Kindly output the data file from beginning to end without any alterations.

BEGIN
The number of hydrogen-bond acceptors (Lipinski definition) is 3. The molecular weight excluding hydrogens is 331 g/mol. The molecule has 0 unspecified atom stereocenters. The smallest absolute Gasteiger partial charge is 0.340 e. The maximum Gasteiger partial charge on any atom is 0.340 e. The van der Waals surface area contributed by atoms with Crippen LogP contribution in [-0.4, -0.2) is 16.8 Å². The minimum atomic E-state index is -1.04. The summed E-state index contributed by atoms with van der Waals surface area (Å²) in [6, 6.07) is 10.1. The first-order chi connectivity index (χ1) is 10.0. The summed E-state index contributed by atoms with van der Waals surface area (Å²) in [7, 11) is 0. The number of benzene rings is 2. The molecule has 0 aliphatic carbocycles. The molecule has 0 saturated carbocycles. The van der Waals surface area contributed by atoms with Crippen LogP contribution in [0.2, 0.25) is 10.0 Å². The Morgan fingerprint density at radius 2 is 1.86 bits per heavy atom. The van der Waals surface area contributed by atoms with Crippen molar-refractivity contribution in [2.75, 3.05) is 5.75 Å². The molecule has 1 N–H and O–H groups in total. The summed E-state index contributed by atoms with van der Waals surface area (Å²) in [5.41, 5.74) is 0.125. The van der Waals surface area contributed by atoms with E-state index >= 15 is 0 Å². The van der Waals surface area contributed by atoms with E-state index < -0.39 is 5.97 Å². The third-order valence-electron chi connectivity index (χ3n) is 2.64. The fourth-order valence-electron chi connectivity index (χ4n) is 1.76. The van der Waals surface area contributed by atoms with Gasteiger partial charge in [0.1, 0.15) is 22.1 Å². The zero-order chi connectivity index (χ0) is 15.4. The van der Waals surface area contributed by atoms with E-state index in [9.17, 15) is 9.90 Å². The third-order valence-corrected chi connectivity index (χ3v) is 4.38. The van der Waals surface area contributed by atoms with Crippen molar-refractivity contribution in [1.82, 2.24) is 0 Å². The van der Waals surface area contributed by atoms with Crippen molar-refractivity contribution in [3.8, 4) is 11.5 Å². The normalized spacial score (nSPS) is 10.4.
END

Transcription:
The number of hydrogen-bond acceptors (Lipinski definition) is 3. The molecular weight excluding hydrogens is 331 g/mol. The molecule has 0 unspecified atom stereocenters. The smallest absolute Gasteiger partial charge is 0.340 e. The maximum Gasteiger partial charge on any atom is 0.340 e. The van der Waals surface area contributed by atoms with Crippen LogP contribution in [-0.4, -0.2) is 16.8 Å². The minimum atomic E-state index is -1.04. The summed E-state index contributed by atoms with van der Waals surface area (Å²) in [6, 6.07) is 10.1. The first-order chi connectivity index (χ1) is 10.0. The summed E-state index contributed by atoms with van der Waals surface area (Å²) in [7, 11) is 0. The number of benzene rings is 2. The molecule has 0 aliphatic carbocycles. The molecule has 0 saturated carbocycles. The van der Waals surface area contributed by atoms with Crippen LogP contribution in [0.2, 0.25) is 10.0 Å². The Morgan fingerprint density at radius 2 is 1.86 bits per heavy atom. The van der Waals surface area contributed by atoms with Crippen molar-refractivity contribution in [2.75, 3.05) is 5.75 Å². The molecule has 1 N–H and O–H groups in total. The summed E-state index contributed by atoms with van der Waals surface area (Å²) in [5.41, 5.74) is 0.125. The van der Waals surface area contributed by atoms with E-state index >= 15 is 0 Å². The van der Waals surface area contributed by atoms with E-state index < -0.39 is 5.97 Å². The third-order valence-electron chi connectivity index (χ3n) is 2.64. The fourth-order valence-electron chi connectivity index (χ4n) is 1.76. The van der Waals surface area contributed by atoms with Gasteiger partial charge in [0.1, 0.15) is 22.1 Å². The zero-order chi connectivity index (χ0) is 15.4. The van der Waals surface area contributed by atoms with E-state index in [9.17, 15) is 9.90 Å². The third-order valence-corrected chi connectivity index (χ3v) is 4.38. The van der Waals surface area contributed by atoms with Crippen molar-refractivity contribution in [1.82, 2.24) is 0 Å². The van der Waals surface area contributed by atoms with Crippen molar-refractivity contribution in [3.8, 4) is 11.5 Å². The normalized spacial score (nSPS) is 10.4.